Up to 75% of invasive breast cancers are classified as ductal, which refers to the fact that the cancer developed in the milk ducts. (The second most common histological type of invasive breast cancer, accounting for approximately 15% of cases, is lobular breast cancer, which forms in the cells that line the milk-producing glands, or lobules, of the breast.)
Ductal carcinoma in situ (DCIS), also called intraductal carcinoma, refers to cancer cells that have formed in milk ducts but are confined there. Currently, 15% to 25% of new breast cancer diagnoses are DCIS (without an invasive component) and over 40% of invasive breast cancers are associated with adjacent DCIS.
DCIS is classified as non-invasive because the abnormal cells have not spread beyond the walls of the duct to invade the surrounding breast tissue. DCIS diagnosed with a needle biopsy should be confirmed using open surgery since there is a one-in-four chance of finding invasive breast cancer in the location, according to one expert.
If left untreated, at least a third of DCIS lesions will progress to invasive breast cancer. Even when treated, up to 12% of women treated for DCIS with surgery are subsequently diagnosed with invasive breast cancer. The risk of contralateral invasive breast cancer appears to be relatively high for those diagnosed with DCIS.
Progression from DCIS to invasive breast cancer has been reported to be more likely in women with HER2+ or triple negative (ER-/PR-/HER2-) DCIS, DCIS plus microinvasion, those using menopausal hormone therapy (HRT) or with a family history of breast cancer, and those consuming one or more alcoholic drinks per day. Nevertheless, it has been estimated that fewer than 3.7% of women die of breast cancer within 10 years of receiving a diagnosis of DCIS. Atypical ductal hyperplasia is not considered cancer, but is a risk factor for DCIS and invasive breast cancer. Please see our article on DCIS prognosis for more information on outcomes after treatment for DCIS.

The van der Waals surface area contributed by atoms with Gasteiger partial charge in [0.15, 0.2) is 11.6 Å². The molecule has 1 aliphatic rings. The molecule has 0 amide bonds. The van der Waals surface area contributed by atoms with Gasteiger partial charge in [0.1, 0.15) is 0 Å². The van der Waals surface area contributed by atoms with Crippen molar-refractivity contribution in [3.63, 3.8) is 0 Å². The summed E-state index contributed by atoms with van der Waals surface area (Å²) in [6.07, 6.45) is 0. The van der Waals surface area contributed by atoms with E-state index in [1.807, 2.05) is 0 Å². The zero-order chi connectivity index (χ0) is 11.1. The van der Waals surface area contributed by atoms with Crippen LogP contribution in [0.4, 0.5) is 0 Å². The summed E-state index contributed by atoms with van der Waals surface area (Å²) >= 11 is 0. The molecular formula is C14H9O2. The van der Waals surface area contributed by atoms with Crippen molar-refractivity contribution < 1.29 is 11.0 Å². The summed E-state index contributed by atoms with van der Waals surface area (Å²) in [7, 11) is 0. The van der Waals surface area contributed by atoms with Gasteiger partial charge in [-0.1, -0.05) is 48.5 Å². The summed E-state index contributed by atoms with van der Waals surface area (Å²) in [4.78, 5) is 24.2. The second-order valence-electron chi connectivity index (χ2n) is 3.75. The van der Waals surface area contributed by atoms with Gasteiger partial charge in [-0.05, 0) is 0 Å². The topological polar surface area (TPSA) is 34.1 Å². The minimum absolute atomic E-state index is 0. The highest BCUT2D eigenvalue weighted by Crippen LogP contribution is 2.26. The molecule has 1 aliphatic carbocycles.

Incidence of DCIS has been increasing

DCIS incidence has been increasing in recent years, rising from 1.87 per 100,000 during the mid-1970s to 32.5 per 100,000 in the mid-2000s, according to a study commissioned by the National Institutes of Health. Incidence was found to rise in women of all ages, but more so in women over 50. Greater use of mammography screening for breast cancer accounts for some, but not all, of this increase. Magnetic resonance imaging (MRI) of the breast has been found to be more sensitive than mammography for detecting multicentric disease and estimating tumor size among patients with DCIS.

DCIS has familial component

First degree (parent, sibling or child) and second degree (grandparent, aunt/uncle, half-sibling) relatives of women with DCIS have a higher risk of invasive breast cancer than the general population, as one large 2020 Swedish prospective study reported. In fact, the authors found that the 10-year cumulative risk of a 50-year old woman with a first or second degree relative with DCIS was similar to the risk of one with such a relative with invasive breast cancer.

Lumpectomy plus radiation is effective treatment for DCIS

Lumpectomy plus radiotherapy and mastectomy produce similar outcomes and both are superior to lumpectomy alone. Breast reduction surgery can be successfully combined with lumpectomy to treat DCIS in some patients. However, negative margins must be obtained during the procedure, otherwise, either re-excision or completion mastectomy and reconstruction should be performed.

Ductal breast cancer, DCIS and prescription drugs

Cyclooxygenase 2 (COX-2) overexpression has been reported in 60% to 80% of DCIS cases. Based on this finding and other reports, it was hypothesized by the authors of one study that COX-2 inhibitors would reduce progression to invasive breast cancer. However, treating mice prone to developing DCIS-like lesions with a COX-2 inhibitor unexpectedly failed to reduce mammary tumor development or prevent metastasis.